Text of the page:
Q. I want a rifle or a carbine to keep for self-defense, but since I am also very interested in World War II, I am considering either an M1 Carbine or an M1 Garand. Which would you recommend?
— John Simmons, via e-mail
A. Both are excellent weapons that earned their battle honors in World War II, Korea and later. As a line infantryman’s weapon, the Garand granted more knockdown power and greater range. However, for use in self-defense, I would recommend the M1 Carbine.
The M1Carbine is more compact and thus, handier to keep in a bedroom closet or, where legal, carry in a vehicle. If used as a home-defense weapon, it’s much handier for deploying or using in confined spaces. In addition, if your wife or older children will be taught to use the Carbine, its lighter recoil will make it much more appealing. Its safety is easy to operate, as is its magazine release, and its 15-round, detachable magazine may be kept separate from the carbine for safety, if so desired.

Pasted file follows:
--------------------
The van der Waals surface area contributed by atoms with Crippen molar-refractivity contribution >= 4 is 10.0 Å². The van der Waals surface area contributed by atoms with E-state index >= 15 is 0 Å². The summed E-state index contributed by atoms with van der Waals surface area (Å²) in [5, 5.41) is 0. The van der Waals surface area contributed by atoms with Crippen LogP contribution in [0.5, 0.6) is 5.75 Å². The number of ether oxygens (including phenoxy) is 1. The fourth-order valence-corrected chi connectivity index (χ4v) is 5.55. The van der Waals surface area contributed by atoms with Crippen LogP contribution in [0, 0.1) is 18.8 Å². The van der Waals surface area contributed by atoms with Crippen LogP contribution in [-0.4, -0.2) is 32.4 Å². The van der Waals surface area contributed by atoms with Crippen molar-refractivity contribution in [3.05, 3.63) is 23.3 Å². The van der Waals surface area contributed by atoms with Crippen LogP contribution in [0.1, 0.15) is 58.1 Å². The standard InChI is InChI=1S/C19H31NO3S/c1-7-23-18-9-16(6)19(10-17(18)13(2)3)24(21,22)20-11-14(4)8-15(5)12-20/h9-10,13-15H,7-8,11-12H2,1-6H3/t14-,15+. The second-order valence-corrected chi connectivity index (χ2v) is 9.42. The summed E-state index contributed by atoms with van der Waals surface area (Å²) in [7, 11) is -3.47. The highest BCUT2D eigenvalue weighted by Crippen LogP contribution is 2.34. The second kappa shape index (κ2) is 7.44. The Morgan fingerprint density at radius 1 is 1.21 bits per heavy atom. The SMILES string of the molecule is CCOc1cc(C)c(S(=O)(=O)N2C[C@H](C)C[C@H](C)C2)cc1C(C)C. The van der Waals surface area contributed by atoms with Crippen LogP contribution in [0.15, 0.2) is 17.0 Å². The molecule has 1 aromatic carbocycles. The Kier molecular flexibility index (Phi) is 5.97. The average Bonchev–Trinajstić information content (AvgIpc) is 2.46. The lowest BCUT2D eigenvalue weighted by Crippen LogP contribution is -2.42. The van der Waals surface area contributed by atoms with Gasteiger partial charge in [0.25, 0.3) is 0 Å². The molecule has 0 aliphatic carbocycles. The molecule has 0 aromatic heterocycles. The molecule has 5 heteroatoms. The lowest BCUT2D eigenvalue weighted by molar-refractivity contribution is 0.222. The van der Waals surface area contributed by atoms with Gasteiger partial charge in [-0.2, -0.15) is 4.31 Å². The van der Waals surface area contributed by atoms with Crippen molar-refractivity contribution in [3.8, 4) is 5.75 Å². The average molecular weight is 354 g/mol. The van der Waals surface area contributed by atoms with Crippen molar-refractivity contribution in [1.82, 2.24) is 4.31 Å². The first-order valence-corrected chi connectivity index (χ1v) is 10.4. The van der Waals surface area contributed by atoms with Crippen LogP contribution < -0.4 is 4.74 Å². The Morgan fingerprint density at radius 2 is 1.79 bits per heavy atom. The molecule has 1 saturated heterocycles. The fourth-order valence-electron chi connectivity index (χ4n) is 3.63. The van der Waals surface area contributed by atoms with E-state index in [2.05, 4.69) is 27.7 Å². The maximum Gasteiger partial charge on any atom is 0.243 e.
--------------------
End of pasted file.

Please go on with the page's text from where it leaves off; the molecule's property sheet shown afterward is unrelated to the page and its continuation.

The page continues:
Although early World War II M1 Carbines that remain in original, unaltered condition can be quite expensive, those that were arsenal-refurbished for the Korean War may be found at reasonable prices. These often have the advantage of upgraded rear sights and a more usable safety switch. In some cases, they will have the reinforced magazine release for use with 30-round magazines. Note, however, that the 30-round magazine will fit with the original magazine release but may put strain on it when full. For home-defense use, the 15-round magazine is probably better, in any case, because it is less likely to catch going through doorways or when deploying if kept next to the bed.
Original carbine ammunition is loaded with full-metal-jacketed bullets, but better defensive ammunition is available, such as the 100-grain DPX load from Cor-Bon.
— Leroy Thompson